Macrophages are phagocytic innate immune cells that are crucial components in host defense and tissue homeostasis mechanisms. Macrophages in the tissue comprise tissue-resident macrophages and recruited monocyte-derived macrophages. Fate-mapping studies indicated that macrophages are mainly derived from embryonic progenitors in steady-state tissues rather than adult hematopoietic progenitors. However, macrophage fate depends on the organ type, and the relative contribution is altered in different settings. Notably, macrophages are extremely dynamic and highly plastic, as a variety of environmental stimuli alter either the activation status or function of macrophages. Epigenetic and transcriptomic analyses revealed a critical role for the tissue microenvironment in shaping the tissue macrophage enhancer landscape and determining cell identity [32, 33]. Tissue macrophages, with many tissue-specific functions, are shaped by the surrounding microenvironment and in turn are responsible for maintaining tissue homeostasis [34]. In addition, macrophages originating from different tissues show distinct phenotypes and functions, even under the same polarization conditions [35, 36]. Although transcriptional regulation and epigenetic modifications of macrophage subsets are reasonably well studied, researchers have not clearly determined whether humans and mice exhibit the same macrophage populations and functions.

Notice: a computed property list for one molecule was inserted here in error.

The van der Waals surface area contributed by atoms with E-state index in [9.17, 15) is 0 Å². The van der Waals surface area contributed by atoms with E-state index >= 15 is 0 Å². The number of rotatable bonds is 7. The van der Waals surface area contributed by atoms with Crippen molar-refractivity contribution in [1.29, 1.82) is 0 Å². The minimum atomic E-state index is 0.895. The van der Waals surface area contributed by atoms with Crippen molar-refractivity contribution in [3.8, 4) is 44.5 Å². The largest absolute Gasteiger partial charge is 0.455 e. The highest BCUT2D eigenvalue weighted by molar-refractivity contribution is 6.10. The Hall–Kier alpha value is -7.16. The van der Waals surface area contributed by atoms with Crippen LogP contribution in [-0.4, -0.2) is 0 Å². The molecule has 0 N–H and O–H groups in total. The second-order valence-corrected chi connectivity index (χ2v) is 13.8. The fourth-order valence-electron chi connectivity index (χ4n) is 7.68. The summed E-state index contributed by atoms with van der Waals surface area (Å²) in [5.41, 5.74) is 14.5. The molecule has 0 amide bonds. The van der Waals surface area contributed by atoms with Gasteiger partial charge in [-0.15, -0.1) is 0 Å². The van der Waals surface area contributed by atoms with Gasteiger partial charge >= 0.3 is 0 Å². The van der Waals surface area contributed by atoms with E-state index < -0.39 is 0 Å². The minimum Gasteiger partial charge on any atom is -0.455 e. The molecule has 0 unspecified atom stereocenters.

Traditionally, based on stimulation in vitro, macrophages are oversimplified as M1 (stimulated with interferon gamma/lipopolysaccharide (IFN-γ/LPS)) and M2 macrophages (stimulated with interleukin-4/interleukin-13 (IL-4/IL-13)) [3739]. Although this categorization ignores the diversity and complexity of tissue macrophages in vivo, no widely accepted refined classification exists, and we will continue to use this approach in this review.

M1 macrophages, also called “classically activated macrophages,” tend to be proinflammatory cells that secrete proinflammatory cytokines, such as IL-1, IL-6, tumor necrosis factor-α (TNF-α), and IL-23. M1 macrophages are also capable of eradicating bacterial, fungal, or viral infections. They are polarized following stimulation with IFN-γ, LPS, TNF-α, and granulocyte-macrophage colony-stimulating factor (GM-CSF) and the engagement of Toll-like receptors (TLR) by microbial products or DAMPs (Figure 1). This subset is characterized by the high expression of inducible nitric oxide synthase (iNOS). Although M1 macrophages contribute to anti-infection responses, their sustained activation, particularly under sterile inflammatory conditions, will lead to tissue injury.